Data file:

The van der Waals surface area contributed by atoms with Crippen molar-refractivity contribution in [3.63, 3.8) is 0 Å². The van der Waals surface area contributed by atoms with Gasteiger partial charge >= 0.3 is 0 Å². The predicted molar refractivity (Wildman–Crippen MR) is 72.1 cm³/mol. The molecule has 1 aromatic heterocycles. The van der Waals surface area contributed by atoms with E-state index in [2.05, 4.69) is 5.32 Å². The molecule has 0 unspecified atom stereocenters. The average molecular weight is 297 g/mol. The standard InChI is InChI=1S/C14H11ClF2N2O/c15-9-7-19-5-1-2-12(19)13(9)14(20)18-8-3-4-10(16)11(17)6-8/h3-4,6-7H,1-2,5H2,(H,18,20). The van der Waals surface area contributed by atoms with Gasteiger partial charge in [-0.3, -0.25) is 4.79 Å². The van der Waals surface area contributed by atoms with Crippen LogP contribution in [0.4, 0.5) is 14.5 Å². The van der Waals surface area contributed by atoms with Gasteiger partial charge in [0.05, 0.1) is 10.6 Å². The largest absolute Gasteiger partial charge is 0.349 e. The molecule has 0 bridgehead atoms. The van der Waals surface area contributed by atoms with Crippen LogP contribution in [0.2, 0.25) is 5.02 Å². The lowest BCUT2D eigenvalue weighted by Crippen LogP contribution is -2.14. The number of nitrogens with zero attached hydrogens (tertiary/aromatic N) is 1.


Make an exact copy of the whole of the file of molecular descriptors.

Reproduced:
The van der Waals surface area contributed by atoms with Crippen molar-refractivity contribution in [3.63, 3.8) is 0 Å². The van der Waals surface area contributed by atoms with Gasteiger partial charge >= 0.3 is 0 Å². The predicted molar refractivity (Wildman–Crippen MR) is 72.1 cm³/mol. The molecule has 1 aromatic heterocycles. The van der Waals surface area contributed by atoms with E-state index in [2.05, 4.69) is 5.32 Å². The molecule has 0 unspecified atom stereocenters. The average molecular weight is 297 g/mol. The standard InChI is InChI=1S/C14H11ClF2N2O/c15-9-7-19-5-1-2-12(19)13(9)14(20)18-8-3-4-10(16)11(17)6-8/h3-4,6-7H,1-2,5H2,(H,18,20). The van der Waals surface area contributed by atoms with Gasteiger partial charge in [-0.3, -0.25) is 4.79 Å². The van der Waals surface area contributed by atoms with Crippen LogP contribution in [0.4, 0.5) is 14.5 Å². The van der Waals surface area contributed by atoms with Gasteiger partial charge in [0.05, 0.1) is 10.6 Å². The largest absolute Gasteiger partial charge is 0.349 e. The molecule has 0 bridgehead atoms. The van der Waals surface area contributed by atoms with Crippen LogP contribution in [0.2, 0.25) is 5.02 Å². The lowest BCUT2D eigenvalue weighted by Crippen LogP contribution is -2.14. The number of nitrogens with zero attached hydrogens (tertiary/aromatic N) is 1.